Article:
CSR funds favour some areas while overlooking objectives like women’s empowerment; even when they turn the focus, actions may overlook ground realities
This paper is part of a series ‘This is not CSR’ to discuss the purview of corporate social responsibility in India. DTE brings you the series along with ‘Partners in Change’ and 'Corporate Responsibility Watch'.
The concept of Corporate Social Responsibility (CSR) has been present in society since centuries. Although at that time it was more of a vague concept. The fundamental ideas of CSR were virile as a rudimentary notion of corporations as social enterprises in entities like asylums, homes for the poor and old, hospitals and orphanages.
In the 18th and 19th centuries, it was reflected in Christian religious philosophy, but as an idealised concept. In the late 1800s and 1900s, there was a rise of welfare schemes for the labour force and a growing sensitivity, awareness among the business tycoons.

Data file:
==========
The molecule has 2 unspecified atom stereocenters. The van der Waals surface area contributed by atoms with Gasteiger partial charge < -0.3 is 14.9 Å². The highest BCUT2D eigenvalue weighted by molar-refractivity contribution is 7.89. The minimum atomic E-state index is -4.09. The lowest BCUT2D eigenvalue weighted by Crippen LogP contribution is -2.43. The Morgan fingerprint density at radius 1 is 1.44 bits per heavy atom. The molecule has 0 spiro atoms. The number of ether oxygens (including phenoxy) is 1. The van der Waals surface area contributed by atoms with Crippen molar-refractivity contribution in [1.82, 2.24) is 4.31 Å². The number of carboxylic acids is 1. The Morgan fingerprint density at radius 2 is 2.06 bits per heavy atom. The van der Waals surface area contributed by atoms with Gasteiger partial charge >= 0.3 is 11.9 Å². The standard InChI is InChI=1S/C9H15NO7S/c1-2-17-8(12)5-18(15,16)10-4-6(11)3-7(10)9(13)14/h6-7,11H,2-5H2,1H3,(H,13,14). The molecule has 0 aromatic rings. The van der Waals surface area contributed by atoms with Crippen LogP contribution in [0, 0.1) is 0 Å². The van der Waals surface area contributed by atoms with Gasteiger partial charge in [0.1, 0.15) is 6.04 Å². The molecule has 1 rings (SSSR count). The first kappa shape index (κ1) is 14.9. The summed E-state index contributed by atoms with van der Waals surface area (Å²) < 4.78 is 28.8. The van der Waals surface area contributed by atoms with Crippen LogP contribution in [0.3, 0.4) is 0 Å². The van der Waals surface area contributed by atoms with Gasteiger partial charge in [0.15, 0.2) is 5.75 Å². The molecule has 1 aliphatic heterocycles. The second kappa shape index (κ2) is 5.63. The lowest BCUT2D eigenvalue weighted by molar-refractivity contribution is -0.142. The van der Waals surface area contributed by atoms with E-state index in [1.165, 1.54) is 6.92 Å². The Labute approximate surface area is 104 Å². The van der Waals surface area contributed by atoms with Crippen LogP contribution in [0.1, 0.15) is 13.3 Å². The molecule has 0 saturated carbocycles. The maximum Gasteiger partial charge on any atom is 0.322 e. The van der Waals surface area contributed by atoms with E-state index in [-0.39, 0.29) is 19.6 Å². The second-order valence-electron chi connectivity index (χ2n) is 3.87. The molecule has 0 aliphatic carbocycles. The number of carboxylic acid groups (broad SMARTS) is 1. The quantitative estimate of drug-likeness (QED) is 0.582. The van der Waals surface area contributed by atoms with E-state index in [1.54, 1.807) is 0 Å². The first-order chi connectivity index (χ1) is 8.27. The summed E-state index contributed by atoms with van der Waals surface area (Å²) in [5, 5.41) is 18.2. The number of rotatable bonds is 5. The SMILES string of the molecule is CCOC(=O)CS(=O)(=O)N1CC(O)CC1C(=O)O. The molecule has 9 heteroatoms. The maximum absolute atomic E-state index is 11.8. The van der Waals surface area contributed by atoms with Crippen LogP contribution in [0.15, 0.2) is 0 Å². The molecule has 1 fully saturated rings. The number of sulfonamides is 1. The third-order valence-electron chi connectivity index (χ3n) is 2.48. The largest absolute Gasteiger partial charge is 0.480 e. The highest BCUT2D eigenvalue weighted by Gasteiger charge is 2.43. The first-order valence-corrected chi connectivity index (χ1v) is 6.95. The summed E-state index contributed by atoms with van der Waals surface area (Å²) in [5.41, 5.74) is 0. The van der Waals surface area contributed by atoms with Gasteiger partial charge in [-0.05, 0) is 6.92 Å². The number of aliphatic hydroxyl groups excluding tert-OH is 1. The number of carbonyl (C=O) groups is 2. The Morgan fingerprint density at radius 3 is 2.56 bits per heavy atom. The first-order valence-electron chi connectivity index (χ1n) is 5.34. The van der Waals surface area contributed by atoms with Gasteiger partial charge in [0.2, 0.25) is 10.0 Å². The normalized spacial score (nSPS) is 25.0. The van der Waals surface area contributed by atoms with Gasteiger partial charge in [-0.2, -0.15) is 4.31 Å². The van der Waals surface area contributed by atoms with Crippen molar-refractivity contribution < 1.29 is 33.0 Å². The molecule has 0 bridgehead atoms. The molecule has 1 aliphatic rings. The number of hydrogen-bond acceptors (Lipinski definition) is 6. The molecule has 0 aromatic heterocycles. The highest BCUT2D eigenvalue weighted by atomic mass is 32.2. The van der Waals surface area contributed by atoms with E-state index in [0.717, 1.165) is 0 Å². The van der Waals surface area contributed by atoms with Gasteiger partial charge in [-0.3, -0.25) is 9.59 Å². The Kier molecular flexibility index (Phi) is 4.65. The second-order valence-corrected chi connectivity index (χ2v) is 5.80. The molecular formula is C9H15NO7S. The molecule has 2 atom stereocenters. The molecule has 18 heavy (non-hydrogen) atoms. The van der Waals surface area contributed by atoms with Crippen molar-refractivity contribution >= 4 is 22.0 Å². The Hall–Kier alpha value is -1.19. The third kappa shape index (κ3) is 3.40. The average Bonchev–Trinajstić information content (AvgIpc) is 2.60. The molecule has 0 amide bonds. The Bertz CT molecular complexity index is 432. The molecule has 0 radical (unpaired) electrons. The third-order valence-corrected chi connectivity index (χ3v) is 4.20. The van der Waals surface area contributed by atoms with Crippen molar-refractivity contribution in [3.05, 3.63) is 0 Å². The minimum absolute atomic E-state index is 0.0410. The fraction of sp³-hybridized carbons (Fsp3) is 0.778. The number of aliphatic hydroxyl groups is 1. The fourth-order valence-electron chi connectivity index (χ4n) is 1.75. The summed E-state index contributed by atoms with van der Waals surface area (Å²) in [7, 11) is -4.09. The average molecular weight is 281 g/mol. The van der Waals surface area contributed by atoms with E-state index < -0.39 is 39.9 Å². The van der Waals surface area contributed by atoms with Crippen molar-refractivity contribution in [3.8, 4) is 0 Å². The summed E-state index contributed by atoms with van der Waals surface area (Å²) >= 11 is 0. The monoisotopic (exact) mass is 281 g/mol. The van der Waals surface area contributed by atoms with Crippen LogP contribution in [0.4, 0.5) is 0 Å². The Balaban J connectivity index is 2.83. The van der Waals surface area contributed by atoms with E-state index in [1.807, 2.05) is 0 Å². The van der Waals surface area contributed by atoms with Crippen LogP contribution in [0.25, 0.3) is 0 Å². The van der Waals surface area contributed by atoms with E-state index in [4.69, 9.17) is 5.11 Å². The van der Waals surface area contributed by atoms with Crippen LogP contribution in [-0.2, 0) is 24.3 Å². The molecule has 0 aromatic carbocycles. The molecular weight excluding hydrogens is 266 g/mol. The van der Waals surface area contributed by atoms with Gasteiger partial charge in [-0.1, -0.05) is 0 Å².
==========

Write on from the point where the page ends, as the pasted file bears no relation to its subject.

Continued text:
This growth was only enhanced by the process of urbanisation and industrialisation. By this time, it had been established that corporations had a social responsibility towards the society.
However, it was only in the 1930s and 1940s that CSR started getting defined as a modern construct, appearing in literary works — Bowen in 1953 being the first person to define CSR as “the obligations of business to pursue those policies, to make those decisions or to follow those lines of action which are desirable in terms of the objectives and values of our society”.
In the 1980s, owing to the intervention of international organisations such as the United Nations, there had been much focus on sustainable development. Sustainability is a central theme of CSR and hence, riding the hype generated by the need for sustainable development, CSR came to a globally accepted concept. Since, then CSR has evolved to become the pragmatic management concept it is present day.
In regards to responsibility of the corporations towards society, there have been two dominant approaches — the capitalist approach and the utilitarian approach.
Friedman was one of the significant figures who upheld capitalism. He claims that that the sole responsibility of corporations is to gain more profits, their accountability privy only to shareholders and not to society as a whole. He argued that economic profit and social responsibility do not go hand in hand.
Hence, business bodies should be separated from the moral community, exempted from the responsibilities that come with it. This is often termed as the stakeholder theory.